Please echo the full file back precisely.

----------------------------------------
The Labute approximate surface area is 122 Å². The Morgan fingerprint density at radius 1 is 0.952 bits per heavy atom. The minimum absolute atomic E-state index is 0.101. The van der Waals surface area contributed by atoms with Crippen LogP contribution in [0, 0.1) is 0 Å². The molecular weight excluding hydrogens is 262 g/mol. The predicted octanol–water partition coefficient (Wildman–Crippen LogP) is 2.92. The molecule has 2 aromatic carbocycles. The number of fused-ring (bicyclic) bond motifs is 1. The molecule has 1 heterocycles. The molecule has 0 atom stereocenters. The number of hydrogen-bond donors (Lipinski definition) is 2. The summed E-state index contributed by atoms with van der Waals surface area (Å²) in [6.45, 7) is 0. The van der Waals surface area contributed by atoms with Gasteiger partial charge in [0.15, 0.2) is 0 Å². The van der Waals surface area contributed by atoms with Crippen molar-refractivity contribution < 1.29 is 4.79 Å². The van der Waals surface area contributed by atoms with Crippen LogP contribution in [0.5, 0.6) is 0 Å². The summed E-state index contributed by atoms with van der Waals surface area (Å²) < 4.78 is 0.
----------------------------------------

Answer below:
The Labute approximate surface area is 122 Å². The Morgan fingerprint density at radius 1 is 0.952 bits per heavy atom. The minimum absolute atomic E-state index is 0.101. The van der Waals surface area contributed by atoms with Crippen LogP contribution in [0, 0.1) is 0 Å². The molecular weight excluding hydrogens is 262 g/mol. The predicted octanol–water partition coefficient (Wildman–Crippen LogP) is 2.92. The molecule has 2 aromatic carbocycles. The number of fused-ring (bicyclic) bond motifs is 1. The molecule has 1 heterocycles. The molecule has 0 atom stereocenters. The number of hydrogen-bond donors (Lipinski definition) is 2. The summed E-state index contributed by atoms with van der Waals surface area (Å²) in [6.45, 7) is 0. The van der Waals surface area contributed by atoms with Gasteiger partial charge in [0.15, 0.2) is 0 Å². The van der Waals surface area contributed by atoms with Crippen molar-refractivity contribution < 1.29 is 4.79 Å². The van der Waals surface area contributed by atoms with Crippen LogP contribution in [0.5, 0.6) is 0 Å². The summed E-state index contributed by atoms with van der Waals surface area (Å²) < 4.78 is 0.